IT Brief NZ - Economics of Connections fuelling digital business, says Gartner

Warning: This story was published more than a year ago.
connections.png

Economics of Connections fuelling digital business, says Gartner

Business and IT leaders must structure their business and technology investments in a way that will capitalise on the new economic realities of a digital economy, according to Gartner.

"In the flash of a digital business moment, a customer may become a partner or even competitor," says Betsy Burton, vice president and distinguished analyst at Gartner. 

"Digital business requires an organisational architecture that seamlessly accommodates economic agents in different roles depending on context, and can cope with an exponential increase in interactions from many different things, people and customers,” she explains.

Gartner calls new economic models arising from digital business the "economics of connections." 

According to the analyst firm, this idea builds upon Metcalfe's law, which was originally used to describe telecommunications networks and states that the value of an agent within a network increases exponentially as the number of connections increases. 

For example, a network of two telephones can only make one connection, but a network of five can make 10 connections, and so on, Gartner says.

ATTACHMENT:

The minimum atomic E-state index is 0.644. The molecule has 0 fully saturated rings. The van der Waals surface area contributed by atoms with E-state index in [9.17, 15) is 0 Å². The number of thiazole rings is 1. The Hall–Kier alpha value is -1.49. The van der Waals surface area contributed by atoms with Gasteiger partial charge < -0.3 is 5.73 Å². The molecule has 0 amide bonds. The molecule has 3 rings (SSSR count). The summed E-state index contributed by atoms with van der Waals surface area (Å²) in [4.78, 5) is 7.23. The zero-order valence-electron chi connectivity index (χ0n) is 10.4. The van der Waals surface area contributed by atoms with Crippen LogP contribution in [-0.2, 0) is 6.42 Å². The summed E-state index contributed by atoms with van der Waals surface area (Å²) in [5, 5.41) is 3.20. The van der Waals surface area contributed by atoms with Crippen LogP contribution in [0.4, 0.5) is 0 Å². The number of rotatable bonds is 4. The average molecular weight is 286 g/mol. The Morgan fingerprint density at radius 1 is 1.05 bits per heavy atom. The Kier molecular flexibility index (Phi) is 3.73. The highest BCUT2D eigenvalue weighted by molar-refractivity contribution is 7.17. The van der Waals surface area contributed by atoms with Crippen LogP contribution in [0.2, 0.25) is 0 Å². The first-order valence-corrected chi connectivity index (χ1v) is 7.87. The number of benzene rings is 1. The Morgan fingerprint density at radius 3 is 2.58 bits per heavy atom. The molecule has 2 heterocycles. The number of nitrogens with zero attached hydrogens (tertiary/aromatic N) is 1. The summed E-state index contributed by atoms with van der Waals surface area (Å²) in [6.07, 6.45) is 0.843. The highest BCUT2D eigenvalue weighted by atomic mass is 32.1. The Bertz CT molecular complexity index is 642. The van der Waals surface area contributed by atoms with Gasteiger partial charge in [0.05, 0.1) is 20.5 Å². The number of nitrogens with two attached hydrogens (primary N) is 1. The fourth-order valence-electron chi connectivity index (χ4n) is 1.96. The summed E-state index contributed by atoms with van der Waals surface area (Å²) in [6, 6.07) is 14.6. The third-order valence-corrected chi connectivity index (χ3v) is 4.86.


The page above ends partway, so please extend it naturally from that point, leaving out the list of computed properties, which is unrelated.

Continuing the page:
"Digital business significantly changes this type of value calculation that guides investment decisions," says Burton.

"First, tens of billions of things will join the billions of people and millions of businesses online. Second, any of these agents will be able to play multiple roles: customer, partner, supplier, employee, competitor, or a combination of them,” she says. 

Burton says the exponential increase in connections that digital business brings and the different roles each agent may take in the network are making the architecture of digital business less siloed. 

"People, processes, information and technology are more fluid and integrated," she says.

"To accommodate these dynamic connections among people, businesses and things, enterprise architect (EA) practitioners will have to design a digital business architecture to support them,” Burton explains. 

In addition, Burton says EAs must create deliverables that help business and IT leaders engage agents beyond the initial transaction. 

She says speaking with peers in digital marketing and customer experience would be a good starting point, but the scope of opportunity for interactions in the economics of connections must include partners, employees, suppliers and more.

"EAs need to start developing unified solutions to track dynamic contextual information about various agents in different roles, as well as what drives their behaviour," Burton explains.

"With this ecosystem, they can identify the critical agents in their digital economy and quantify their value in terms of money, goods, influence and reputation,” she says.

Interested in this topic?
We can put you in touch with an expert.

Follow Us

Featured

next-story-thumb Scroll down to read: